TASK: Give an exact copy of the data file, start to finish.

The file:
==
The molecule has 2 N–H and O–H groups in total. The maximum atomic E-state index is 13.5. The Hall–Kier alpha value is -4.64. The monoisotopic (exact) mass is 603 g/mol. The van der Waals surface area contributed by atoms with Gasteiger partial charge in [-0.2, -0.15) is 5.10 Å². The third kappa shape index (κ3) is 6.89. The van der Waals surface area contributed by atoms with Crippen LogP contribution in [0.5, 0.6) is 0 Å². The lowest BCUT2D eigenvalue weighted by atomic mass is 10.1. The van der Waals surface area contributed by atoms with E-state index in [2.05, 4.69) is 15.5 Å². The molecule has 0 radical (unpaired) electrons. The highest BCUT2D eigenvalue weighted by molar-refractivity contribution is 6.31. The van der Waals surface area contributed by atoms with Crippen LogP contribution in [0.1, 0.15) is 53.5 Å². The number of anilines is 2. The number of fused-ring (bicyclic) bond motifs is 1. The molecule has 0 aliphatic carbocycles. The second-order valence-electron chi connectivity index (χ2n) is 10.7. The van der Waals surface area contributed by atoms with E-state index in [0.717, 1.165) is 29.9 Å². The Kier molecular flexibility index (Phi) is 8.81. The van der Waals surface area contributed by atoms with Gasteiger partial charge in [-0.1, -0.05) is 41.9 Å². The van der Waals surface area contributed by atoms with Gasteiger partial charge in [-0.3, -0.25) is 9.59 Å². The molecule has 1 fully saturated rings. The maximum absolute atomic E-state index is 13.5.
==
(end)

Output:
The molecule has 2 N–H and O–H groups in total. The maximum atomic E-state index is 13.5. The Hall–Kier alpha value is -4.64. The monoisotopic (exact) mass is 603 g/mol. The van der Waals surface area contributed by atoms with Gasteiger partial charge in [-0.2, -0.15) is 5.10 Å². The third kappa shape index (κ3) is 6.89. The van der Waals surface area contributed by atoms with Crippen LogP contribution in [0.5, 0.6) is 0 Å². The lowest BCUT2D eigenvalue weighted by atomic mass is 10.1. The van der Waals surface area contributed by atoms with E-state index in [2.05, 4.69) is 15.5 Å². The molecule has 0 radical (unpaired) electrons. The highest BCUT2D eigenvalue weighted by molar-refractivity contribution is 6.31. The van der Waals surface area contributed by atoms with Crippen LogP contribution in [0.1, 0.15) is 53.5 Å². The number of anilines is 2. The number of fused-ring (bicyclic) bond motifs is 1. The molecule has 0 aliphatic carbocycles. The second-order valence-electron chi connectivity index (χ2n) is 10.7. The van der Waals surface area contributed by atoms with E-state index in [0.717, 1.165) is 29.9 Å². The Kier molecular flexibility index (Phi) is 8.81. The van der Waals surface area contributed by atoms with Gasteiger partial charge in [-0.1, -0.05) is 41.9 Å². The van der Waals surface area contributed by atoms with Gasteiger partial charge in [-0.3, -0.25) is 9.59 Å². The molecule has 1 fully saturated rings. The maximum absolute atomic E-state index is 13.5.